The European Commission ruled the deal would not raise competition issues in the market for operating systems for devices like mobile phones or tablets.
Regulators in the US agreed, although both authorities vowed to monitor the company and rivals’ use of patents.
Approval from China, Taiwan and Israel is needed before the deal is completed.
Motorola split in two last year, prompting Google to bid for the section that makes phones and tablet computers in a bid to gain access to more than 17,000 of Motorola Mobility’s patents.
But he added: “The commission will continue to keep a close eye on the behaviour of all market players in the sector, particularly the increasingly strategic use of patents.”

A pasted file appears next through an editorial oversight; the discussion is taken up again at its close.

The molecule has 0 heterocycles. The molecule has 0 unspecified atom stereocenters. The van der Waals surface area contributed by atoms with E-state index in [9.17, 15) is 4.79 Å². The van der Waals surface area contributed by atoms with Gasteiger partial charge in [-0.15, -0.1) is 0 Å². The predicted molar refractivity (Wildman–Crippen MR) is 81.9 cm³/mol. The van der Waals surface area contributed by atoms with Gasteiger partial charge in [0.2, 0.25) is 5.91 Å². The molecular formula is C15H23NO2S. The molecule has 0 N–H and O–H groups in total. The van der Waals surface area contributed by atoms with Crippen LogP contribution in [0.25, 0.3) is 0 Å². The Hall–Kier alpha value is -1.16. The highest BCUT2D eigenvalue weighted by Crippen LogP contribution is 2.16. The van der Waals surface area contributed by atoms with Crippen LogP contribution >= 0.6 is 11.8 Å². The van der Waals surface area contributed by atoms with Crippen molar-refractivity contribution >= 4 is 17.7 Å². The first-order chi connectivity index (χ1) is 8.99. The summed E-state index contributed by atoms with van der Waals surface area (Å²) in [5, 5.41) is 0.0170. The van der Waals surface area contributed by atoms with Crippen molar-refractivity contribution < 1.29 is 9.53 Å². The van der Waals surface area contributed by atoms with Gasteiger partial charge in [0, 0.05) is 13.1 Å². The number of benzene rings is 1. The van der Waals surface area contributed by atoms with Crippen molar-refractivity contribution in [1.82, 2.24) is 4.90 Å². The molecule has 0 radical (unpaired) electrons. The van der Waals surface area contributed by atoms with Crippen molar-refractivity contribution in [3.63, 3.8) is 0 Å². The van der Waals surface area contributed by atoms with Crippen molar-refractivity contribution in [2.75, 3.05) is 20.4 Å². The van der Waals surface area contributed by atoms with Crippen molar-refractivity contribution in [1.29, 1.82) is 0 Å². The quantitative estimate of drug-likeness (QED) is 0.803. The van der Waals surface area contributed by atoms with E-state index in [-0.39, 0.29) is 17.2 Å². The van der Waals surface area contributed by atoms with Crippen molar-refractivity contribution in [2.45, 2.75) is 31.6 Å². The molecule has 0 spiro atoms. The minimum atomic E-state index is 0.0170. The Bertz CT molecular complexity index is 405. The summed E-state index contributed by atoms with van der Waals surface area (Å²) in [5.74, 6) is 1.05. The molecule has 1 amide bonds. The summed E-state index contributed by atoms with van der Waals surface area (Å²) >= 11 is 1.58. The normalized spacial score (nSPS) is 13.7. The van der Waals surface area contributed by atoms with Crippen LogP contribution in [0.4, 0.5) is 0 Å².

Last month, European regulators launched an investigation into whether Samsung was using some of its key patents to hinder competitors.
Google vice-president Don Harrison said in a blog post the EU approval was an “important milestone” which moved the company closer to closing the deal.
“As we outlined in August, the combination of Google and Motorola Mobility will help supercharge Android,” he said.
“It will also enhance competition and offer consumers faster innovation, greater choice and wonderful user experiences.”
The European Commission had originally intended to rule on the deal by 10 January but delayed its decision after requesting more information.
It wanted to examine whether Google might favour Motorola Mobility by making it harder for big-selling handset manufacturers, like Samsung or HTC, to use its Android operating system.
However, the commission concluded: “It is unlikely that Google would restrict the use of Android solely to Motorola, a minor player in the European Economic Area.”